Dusted Reviews

Yacht - See Mystery Lights

today features
reviews charts
labels writers
info donate

Search by Artist

Sign up here to receive weekly updates from Dusted

email address

Recent Reviews

Dusted Reviews

Artist: Yacht

Album: See Mystery Lights

Label: DFA

Review date: Aug. 4, 2009

It’s really difficult to find fault with the music on Jona Bechtolt’s latest album as Yacht, See Mystery Lights. Not because it’s particularly creative or groundbreaking or catchy, but rather because it was made for such a specific context that judging it out of that context makes little sense. Lights certainly has its charms – cribbed Afropop, bits like A Rainbow in Curved Air, and a general poppy through-line – but those charms wear thin when placed up against an entire album’s worth of monotonous, mobius strip dance beats.

Perhaps Bechtolt and his new music partner Claire Evans didn’t mean for this to be specifically for indie dance parties, but that’s what Lights is, and in that respect, it works quite well. It’s repetitive enough to get people into a rhythm; the beats do what they are supposed to do, and one can picture an entire living room’s worth of kids in fake Indian apparel jumping up and down drunkenly to “It’s Boring/You Can Live Anywhere You Want.”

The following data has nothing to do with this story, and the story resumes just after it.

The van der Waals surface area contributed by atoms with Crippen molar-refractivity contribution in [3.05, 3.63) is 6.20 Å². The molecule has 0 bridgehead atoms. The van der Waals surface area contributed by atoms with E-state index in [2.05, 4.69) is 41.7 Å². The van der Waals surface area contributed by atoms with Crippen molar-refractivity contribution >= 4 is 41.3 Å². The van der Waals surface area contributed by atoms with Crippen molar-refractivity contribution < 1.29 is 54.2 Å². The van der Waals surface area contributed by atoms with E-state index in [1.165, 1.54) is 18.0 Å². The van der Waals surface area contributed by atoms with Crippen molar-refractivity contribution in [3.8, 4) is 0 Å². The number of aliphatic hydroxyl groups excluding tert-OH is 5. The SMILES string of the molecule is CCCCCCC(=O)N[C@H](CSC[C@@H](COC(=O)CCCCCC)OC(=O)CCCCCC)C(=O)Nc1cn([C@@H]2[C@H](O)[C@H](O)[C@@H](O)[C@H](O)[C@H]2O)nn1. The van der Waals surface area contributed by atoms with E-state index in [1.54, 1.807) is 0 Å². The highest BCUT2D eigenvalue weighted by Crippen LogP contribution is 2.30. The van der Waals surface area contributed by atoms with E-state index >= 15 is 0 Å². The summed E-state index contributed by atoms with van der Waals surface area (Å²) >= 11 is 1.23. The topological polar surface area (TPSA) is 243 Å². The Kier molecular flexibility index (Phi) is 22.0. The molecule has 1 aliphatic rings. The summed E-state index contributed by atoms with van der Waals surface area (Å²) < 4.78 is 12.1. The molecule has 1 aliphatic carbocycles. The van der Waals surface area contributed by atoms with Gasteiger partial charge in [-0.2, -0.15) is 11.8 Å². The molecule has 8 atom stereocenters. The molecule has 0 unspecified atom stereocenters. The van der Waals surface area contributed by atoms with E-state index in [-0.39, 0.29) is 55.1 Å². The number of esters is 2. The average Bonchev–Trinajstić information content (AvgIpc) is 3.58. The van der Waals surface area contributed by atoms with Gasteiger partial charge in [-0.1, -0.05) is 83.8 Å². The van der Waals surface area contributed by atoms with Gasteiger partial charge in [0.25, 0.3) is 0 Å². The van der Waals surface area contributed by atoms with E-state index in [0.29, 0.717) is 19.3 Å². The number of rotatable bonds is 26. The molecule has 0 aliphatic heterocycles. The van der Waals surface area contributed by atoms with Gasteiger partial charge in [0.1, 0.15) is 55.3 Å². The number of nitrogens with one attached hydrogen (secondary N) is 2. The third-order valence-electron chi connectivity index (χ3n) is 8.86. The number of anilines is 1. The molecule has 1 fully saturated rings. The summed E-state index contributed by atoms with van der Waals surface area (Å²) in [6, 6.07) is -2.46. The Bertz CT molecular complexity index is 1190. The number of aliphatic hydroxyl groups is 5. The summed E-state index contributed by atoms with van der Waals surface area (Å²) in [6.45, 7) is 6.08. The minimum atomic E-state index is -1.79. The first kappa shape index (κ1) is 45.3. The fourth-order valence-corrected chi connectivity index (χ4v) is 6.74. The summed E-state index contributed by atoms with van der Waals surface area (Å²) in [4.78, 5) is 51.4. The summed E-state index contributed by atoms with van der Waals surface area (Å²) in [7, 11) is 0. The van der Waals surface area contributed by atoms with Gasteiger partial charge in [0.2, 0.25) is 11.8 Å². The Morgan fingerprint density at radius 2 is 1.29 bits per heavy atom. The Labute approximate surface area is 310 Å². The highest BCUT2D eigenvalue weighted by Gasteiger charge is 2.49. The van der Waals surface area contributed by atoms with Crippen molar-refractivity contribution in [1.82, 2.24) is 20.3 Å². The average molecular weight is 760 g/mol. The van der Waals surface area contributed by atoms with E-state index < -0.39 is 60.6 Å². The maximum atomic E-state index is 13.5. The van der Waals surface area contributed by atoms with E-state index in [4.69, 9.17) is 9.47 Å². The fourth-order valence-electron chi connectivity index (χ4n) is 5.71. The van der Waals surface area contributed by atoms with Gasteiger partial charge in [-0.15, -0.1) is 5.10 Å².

The question is, how do these 10 tracks work together as an album, when they could have easily been released as individual mp3s? The short answer is, they don’t. It’s not a ridiculous claim to suggest his target audience listens almost exclusively to music digitally, and Bechtolt – smart, creative, graphically gifted – is a perfect example of the 21st-century producer who shouldn’t be beholden to the way things used to work. (You could argue the purist DJs might like to spin the vinyl versions of these songs, but then you’re dealing with an even smaller niche.)

No, it feels like the only reason See Mystery Lights exists as a singular artistic statement is that Bechtolt believes artists must release albums to rise above the din of blogs and catch the attention of non-niche press outlets. And he probably has a point, if we’re playing by the current set of rules. But as an album, in the traditional (arguably passé) sense, it’s nothing. As dance songs someone uses at a deck party or some indie club, they’re great. But now that we’re at a point in time where everyone really has the freedom to reconceptualize these things, the package should start matching the purpose.

By Andrew Beckerman

Read More

View all articles by Andrew Beckerman

Find out more about DFA

©2002-2011 Dusted Magazine. All Rights Reserved.